Monday, March 24, 2008


Let's see how this plays out. Thus far, the story is of everything gone wrong in government bureaucracy. If the right people can make the right noise, however, that can easily be fixed:

During his nearly four years as a translator for U.S. forces in Iraq, Saman Kareem Ahmad was known for his bravery and hard work. "Sam put his life on the line with, and for, Coalition Forces on a daily basis," wrote Marine Capt. Trent A. Gibson.

Gibson's letter was part of a thick file of support -- including commendations from the secretary of the Navy and from then-Maj. Gen. David H. Petraeus -- that helped Ahmad migrate to the United States in 2006, among an initial group of 50 Iraqi and Afghan translators admitted under a special visa program.

Last month, however, the U.S. government turned down Ahmad's application for permanent residence, known as a green card. His offense: Ahmad had once been part of the Kurdish Democratic Party, which U.S. immigration officials deemed an "undesignated terrorist organization" for having sought to overthrow former Iraqi leader Saddam Hussein.

Read on, and feel your blood reach the boiling point. I don't have to tell you what sort of guy Ahmad is. You meet his sort among the Iraqis Michael Yon and Michael J. Totten encounter in their travels with the U.S. troops on the ground.

In an interview Friday at Quantico Marine Corps Base, where he teaches Arabic language and culture to Marines deploying to Iraq, Ahmad's voice quavered, and his usually precise English failed him. "I am shamed," he said. He has put off his plans to marry a seamstress who tailors Marine uniforms. "I don't want my family live in America; they feel ashamed I'm with a terrorist group. I want them to be proud for what I did for the United States Marine Corps," said Ahmad, 38.

... Ahmad left the country after he was branded a "collaborator" from mosque pulpits in Anbar province and posters calling for his death began appearing there.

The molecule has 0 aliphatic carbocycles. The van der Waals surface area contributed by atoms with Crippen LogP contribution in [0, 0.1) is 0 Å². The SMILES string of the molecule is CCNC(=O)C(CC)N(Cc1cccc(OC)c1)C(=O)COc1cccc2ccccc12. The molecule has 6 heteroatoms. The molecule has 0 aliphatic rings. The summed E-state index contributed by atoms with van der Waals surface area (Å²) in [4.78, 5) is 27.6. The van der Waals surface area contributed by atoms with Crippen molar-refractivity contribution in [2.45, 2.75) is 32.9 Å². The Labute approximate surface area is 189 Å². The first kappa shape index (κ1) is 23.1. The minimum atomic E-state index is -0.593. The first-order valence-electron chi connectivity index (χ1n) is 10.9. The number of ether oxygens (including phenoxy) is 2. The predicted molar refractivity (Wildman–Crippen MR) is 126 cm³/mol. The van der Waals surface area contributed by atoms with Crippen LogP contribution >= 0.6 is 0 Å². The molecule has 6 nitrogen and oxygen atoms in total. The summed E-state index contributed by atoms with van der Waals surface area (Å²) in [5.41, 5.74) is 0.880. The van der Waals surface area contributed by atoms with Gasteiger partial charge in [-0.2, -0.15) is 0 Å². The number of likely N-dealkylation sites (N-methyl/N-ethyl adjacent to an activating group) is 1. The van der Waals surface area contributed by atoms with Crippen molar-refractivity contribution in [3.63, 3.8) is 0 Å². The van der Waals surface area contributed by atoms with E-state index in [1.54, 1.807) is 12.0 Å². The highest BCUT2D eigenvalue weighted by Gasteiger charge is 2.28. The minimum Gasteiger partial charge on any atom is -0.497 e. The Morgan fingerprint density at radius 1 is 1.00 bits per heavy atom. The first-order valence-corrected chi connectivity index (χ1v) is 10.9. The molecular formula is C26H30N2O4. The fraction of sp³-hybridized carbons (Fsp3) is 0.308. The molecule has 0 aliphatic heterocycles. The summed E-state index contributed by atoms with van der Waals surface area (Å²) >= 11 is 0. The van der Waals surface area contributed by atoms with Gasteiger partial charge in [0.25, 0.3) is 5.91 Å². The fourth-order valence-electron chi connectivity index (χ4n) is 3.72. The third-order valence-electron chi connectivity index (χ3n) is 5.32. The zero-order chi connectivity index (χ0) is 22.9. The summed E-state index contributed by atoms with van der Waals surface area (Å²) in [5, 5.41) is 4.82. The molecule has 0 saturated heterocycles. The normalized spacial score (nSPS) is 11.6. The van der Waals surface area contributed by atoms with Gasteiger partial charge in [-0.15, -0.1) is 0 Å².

Seems he may be caught in the ... what's the opposite of a loophole? A stranglehole? ... described here.

Language in the Patriot Act and related bills defines terrorism as “any activity which is unlawful under the laws of the place it was committed.” Current law also bars admission to the U.S. for anyone who ever provided “material support” to any armed group.

The terrorism definition is too broad. The Warsaw ghetto uprising of World War II doesn't belong in the same file as al-Qaida.

The laws also make no account of whether the opposition group is friend or foe to us.

If so, all the more reason to fix it. Fast.

Depressingly, as far as I can tell, so far this story has gotten attention mostly from two sets of bloggers, both generallly unfriendly to the American effort in Iraq. One is the set whose real fixation is opening the national borders to immigrants. The other is people who despise everything the U.S. is trying to do in Iraq as a sham, and among them are writers who in other settings (i.e., when not temporarily useful to bash the Bush Administration) are likely to characterise such men as Ahmad as Quislings who deserve what they get.

[Hat tip, Reader, for the article; the opinions about it are mine].

Labels: ,